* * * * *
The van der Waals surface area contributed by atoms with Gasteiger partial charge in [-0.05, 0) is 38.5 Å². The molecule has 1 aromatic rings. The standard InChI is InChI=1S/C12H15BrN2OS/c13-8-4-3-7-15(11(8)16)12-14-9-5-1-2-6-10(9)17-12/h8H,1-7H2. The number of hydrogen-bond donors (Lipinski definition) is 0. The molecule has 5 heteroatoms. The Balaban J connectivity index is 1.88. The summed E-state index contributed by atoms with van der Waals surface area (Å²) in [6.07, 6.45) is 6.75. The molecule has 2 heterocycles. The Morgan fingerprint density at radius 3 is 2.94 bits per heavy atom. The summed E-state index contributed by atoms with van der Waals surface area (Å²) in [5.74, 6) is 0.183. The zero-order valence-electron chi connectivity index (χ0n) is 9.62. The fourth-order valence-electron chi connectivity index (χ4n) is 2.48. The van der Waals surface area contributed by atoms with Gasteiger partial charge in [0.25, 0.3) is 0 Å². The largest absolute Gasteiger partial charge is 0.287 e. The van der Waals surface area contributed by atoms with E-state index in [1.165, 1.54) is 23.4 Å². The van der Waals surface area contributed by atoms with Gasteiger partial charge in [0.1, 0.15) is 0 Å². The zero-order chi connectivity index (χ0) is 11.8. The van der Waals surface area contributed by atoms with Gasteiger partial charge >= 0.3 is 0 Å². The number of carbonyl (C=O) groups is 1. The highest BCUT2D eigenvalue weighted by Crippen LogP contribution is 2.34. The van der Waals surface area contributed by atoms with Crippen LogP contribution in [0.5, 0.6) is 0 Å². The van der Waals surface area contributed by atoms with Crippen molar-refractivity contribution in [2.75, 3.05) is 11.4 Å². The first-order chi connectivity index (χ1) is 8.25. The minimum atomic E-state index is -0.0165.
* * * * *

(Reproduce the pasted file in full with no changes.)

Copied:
The van der Waals surface area contributed by atoms with Gasteiger partial charge in [-0.05, 0) is 38.5 Å². The molecule has 1 aromatic rings. The standard InChI is InChI=1S/C12H15BrN2OS/c13-8-4-3-7-15(11(8)16)12-14-9-5-1-2-6-10(9)17-12/h8H,1-7H2. The number of hydrogen-bond donors (Lipinski definition) is 0. The molecule has 5 heteroatoms. The Balaban J connectivity index is 1.88. The summed E-state index contributed by atoms with van der Waals surface area (Å²) in [6.07, 6.45) is 6.75. The molecule has 2 heterocycles. The Morgan fingerprint density at radius 3 is 2.94 bits per heavy atom. The summed E-state index contributed by atoms with van der Waals surface area (Å²) in [5.74, 6) is 0.183. The zero-order valence-electron chi connectivity index (χ0n) is 9.62. The fourth-order valence-electron chi connectivity index (χ4n) is 2.48. The van der Waals surface area contributed by atoms with Gasteiger partial charge in [0.25, 0.3) is 0 Å². The largest absolute Gasteiger partial charge is 0.287 e. The van der Waals surface area contributed by atoms with E-state index in [1.165, 1.54) is 23.4 Å². The van der Waals surface area contributed by atoms with Gasteiger partial charge in [0.1, 0.15) is 0 Å². The zero-order chi connectivity index (χ0) is 11.8. The van der Waals surface area contributed by atoms with Gasteiger partial charge >= 0.3 is 0 Å². The number of carbonyl (C=O) groups is 1. The highest BCUT2D eigenvalue weighted by Crippen LogP contribution is 2.34. The van der Waals surface area contributed by atoms with Crippen LogP contribution in [0.5, 0.6) is 0 Å². The van der Waals surface area contributed by atoms with Crippen molar-refractivity contribution in [2.75, 3.05) is 11.4 Å². The first-order chi connectivity index (χ1) is 8.25. The minimum atomic E-state index is -0.0165.